Through our agreements with PARI, we have license rights to US and foreign patents and applications that cover the Lamira Nebulizer System medical device through January 18, 2034. We have entered into a commercial supply agreement with PARI and we also have rights to use the nebulizers in expanded access programs and clinical trials.
The basic terms of utility patents issued in the US are the longer of 17 years from the issue date or 20 years from the earliest effective filing date, if the patent was in force on or was issued from a patent application that was filed prior to June 8, 1995; or 20 years from the earliest effective filing date, if the patent application was filed on or after June 8, 1995. All ARIKAYCE patent applications have earliest effective filing dates falling after June 8, 1995. The basic term of foreign utility patents may vary in accordance with provisions of applicable local law, but is typically 20 years from the earliest effective filing date.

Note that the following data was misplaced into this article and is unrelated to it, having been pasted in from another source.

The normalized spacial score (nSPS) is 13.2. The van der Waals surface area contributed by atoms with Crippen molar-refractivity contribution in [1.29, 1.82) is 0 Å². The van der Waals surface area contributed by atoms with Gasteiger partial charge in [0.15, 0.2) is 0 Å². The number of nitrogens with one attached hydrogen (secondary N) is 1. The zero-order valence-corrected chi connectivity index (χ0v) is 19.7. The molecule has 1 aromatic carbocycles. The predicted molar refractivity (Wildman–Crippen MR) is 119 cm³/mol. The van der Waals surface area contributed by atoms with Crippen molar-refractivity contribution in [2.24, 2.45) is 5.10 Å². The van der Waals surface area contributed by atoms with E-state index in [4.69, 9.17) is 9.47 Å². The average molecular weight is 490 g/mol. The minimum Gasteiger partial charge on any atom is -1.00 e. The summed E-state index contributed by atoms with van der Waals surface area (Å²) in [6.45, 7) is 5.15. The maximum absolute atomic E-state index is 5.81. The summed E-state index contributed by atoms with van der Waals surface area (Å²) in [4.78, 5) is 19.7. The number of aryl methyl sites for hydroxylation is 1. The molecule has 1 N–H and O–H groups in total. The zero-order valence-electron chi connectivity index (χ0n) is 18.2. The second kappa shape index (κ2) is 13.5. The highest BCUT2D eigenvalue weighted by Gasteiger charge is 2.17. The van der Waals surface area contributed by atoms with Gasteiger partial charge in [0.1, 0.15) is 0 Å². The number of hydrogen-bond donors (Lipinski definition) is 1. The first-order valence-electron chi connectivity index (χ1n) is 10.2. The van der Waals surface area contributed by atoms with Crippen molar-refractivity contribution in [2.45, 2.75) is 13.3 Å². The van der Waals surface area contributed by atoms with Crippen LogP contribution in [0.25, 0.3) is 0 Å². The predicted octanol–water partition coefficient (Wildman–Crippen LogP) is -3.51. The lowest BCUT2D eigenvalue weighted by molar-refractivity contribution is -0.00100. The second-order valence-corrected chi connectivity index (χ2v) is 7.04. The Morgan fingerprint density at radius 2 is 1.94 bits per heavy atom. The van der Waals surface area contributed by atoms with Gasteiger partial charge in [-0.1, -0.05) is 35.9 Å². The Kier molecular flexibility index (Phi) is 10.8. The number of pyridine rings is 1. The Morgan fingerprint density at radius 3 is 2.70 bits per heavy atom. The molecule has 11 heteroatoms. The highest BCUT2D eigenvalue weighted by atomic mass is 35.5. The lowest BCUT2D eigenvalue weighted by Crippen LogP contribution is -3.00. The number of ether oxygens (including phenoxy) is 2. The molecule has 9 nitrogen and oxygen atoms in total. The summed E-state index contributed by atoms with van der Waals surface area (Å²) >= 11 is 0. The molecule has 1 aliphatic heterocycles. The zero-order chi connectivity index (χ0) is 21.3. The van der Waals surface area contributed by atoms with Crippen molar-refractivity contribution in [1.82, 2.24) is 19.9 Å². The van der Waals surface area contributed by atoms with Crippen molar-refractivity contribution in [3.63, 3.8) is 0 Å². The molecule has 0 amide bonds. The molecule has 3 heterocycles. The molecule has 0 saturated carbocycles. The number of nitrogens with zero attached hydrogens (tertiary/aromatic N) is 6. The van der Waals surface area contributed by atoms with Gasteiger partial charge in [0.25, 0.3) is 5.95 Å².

Through our agreement with AstraZeneca, we have licensed US Patent Nos. 9,522,894, 9,815,805 and 10,287,258, which have claims related to INS1007 and methods for using INS1007. Each of these patents expires January 21, 2035 (not taking into account any potential patent term extension). Counterpart patent applications are pending throughout the world and a continuation application is pending in the US.
We own US Patent No. 9,255,064 (expires October 24, 2034), which is the first patent to issue with claims covering hexadecyl-treprostinil, the treprostinil component of INS1009. Other treprostinil prodrugs are also claimed and described in the patent. We also own US Patent No. 9,469,600, which has claims directed to INS1009 and other treprostinil prodrug formulations and expires October 24, 2034. We also own US Patent No. 10,010,518, which has claims directed to methods of treating pulmonary hypertension, including PAH, with INS1009 and other treprostinil prodrug formulations and expires October 24, 2034. Counterpart patent applications to these US Patents are pending in Europe, Japan and other foreign jurisdictions.